The next section was probabl the second toughest, it was labeling the different period concepts with the right time period or culture. Some of the cultures and periods were easy to spot because they are so different from the others like Hinduism and Judaism. However, Archaic Greece, Classical Greece, and Rome were a little difficult to distinguish. I think I did ok on the section and it was a good challenge.
            The 3rd section had me identifying the quotes from the different literature pieces. Even if I only knew the stories I would have been able to identify the quotes. The quotes chosen were a part of the stories so the only way I could have bombed that part was if I didn’t 1) read the story or 2) paid attention in class. I did both and so all I had to know for the test were the different works and the author of those works.
            The last part of the test was multiple choice which always makes things easier. The questions were the same questions from our reading questions when we were instructed to read the different works. After reading the works the questions were sometimes hard to answer, but we had answers available to study from before the midterm making that part of the test a cinch. Except for the last question when I couldn’t figure out which shield I was suppose to be describing, but my awesome professor simply reread the question to me helping me to understand.

What is the good/ the valued?

            India is a pluralist country which means it has many different religions, however, the dominant one is Hinduism. Hinduism teachings consist of reincarnation, samsara, which is the rebirthing of ones soul in different bodies. One can escape this cycle by doing their dharma which is doing one’s sacred duty and doing good deeds. The liberation of rebirth is called moksha. Moksha is the ultimate goal. Hinduism value is one’s dharma that leads one to moksha and can be found throughout its literature, art, and music.
           In the story of The Bhagavad Gita, a warrior named Arjuna is found on the battlefield. Even though Arjuna is in the middle of a battle, the battle actually exists with himself. The god Krishna approaches Arjuna and tells Arjuna that as a warrior it is his duty to fight in battle. This is an example of dharma. Arjuna must accept that he is suppose to fight and by accepting this he will either be born in a higher status or break the cycle and achieve moksha.
               Moksha is also found in Hinduism art, Lord of the Dance also known as Dancing Shiva. Shiva is the god of destruction; in this portayal of him he is in a dance pose and positioned on top of a dwarf in a ring of seperated fires. The ring represents the endless cycle of birth, death, and reincarnation or samsara. One of Shiva’s leg is propped up representing him being ‘‘freed from the circle“. This portrays the acheivement of moksha, however, he is standing upon a dwarf who is stuck inside the circle. The dwarf’s eyes are closed and he looks up at Shiva and smiles representing one of the major limitations of achieving moksha, ignorance. Ignorance of oneself and one’s dharma causes one to remain in the cycle of rebirth.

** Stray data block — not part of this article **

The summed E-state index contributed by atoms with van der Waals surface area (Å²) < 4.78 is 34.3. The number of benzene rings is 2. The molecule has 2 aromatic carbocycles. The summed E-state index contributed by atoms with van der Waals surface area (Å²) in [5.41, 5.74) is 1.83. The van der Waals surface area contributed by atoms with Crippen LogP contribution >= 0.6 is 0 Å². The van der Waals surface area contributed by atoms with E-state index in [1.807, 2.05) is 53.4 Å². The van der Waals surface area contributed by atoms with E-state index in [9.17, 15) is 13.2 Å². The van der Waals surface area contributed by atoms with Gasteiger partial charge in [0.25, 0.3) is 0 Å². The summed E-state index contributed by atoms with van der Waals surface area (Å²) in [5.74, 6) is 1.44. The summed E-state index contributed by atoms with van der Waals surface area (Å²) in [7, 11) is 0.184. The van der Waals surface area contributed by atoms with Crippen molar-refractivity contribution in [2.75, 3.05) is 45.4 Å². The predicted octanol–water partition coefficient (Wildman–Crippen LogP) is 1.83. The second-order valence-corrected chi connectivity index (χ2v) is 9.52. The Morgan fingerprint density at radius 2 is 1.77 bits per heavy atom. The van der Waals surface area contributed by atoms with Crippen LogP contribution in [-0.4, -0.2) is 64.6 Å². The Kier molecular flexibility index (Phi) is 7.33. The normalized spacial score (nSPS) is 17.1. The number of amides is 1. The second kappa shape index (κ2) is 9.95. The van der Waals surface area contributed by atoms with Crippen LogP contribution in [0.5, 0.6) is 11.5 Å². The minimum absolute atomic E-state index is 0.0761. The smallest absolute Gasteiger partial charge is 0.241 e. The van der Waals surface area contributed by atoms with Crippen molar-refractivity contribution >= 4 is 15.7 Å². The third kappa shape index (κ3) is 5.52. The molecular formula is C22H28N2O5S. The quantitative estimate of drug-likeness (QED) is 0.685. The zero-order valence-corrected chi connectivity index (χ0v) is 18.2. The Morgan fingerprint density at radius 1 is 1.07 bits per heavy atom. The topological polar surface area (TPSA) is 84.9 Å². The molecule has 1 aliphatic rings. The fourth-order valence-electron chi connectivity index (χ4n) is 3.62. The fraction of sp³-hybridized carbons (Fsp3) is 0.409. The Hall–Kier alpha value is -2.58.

Music in Hinduism is used as a way to help one’s practicing meditation. Meditation is a way for those trying to achieve moksha to become closer to god. The most popular form of music in India is the traditional rhythmical ragas. The Rhaga Bhairavi is a soothing piece making it easy for one to meditate. The raga starts off with one musical instrument, perhaps a citar being strummed in a rhythmical fashion. Later in th epiece a second instrument is added along with the strum sounding like a drumming noise. The drum has a constant rhythm that could possibly represent the continous process of reincarnation. Near the end of the raga the citar strums faster and faster which could represent the closer and closer one gets to reaching moksha. At the very end there is a completely different sound that had not been used before in the raga that may express the finale of finally reaching moksha.
              In the Hinduism religion moksha is the most important thing to achieve. Throughout the pieces of The Bhagavad Gita, Lord of the Dance, and the Rhaga Bhairavi moksha is what is valued. Unlike Hinduism, during the Archaic Greece period honor was highly valued because it was the only afterlife other than Hades that the Greeks had hope of. In order to achieve honor they must act couragously like the Kouros sculpture which depicts a young warrior that died in the front line of battle by a god. Through memory and song a person is remembered and honored. While Greeks during the Archaic period were striving to have their name live on in honor after they died, the value and good of life in Hinduism is through the liberation from the cycle life known as moksha.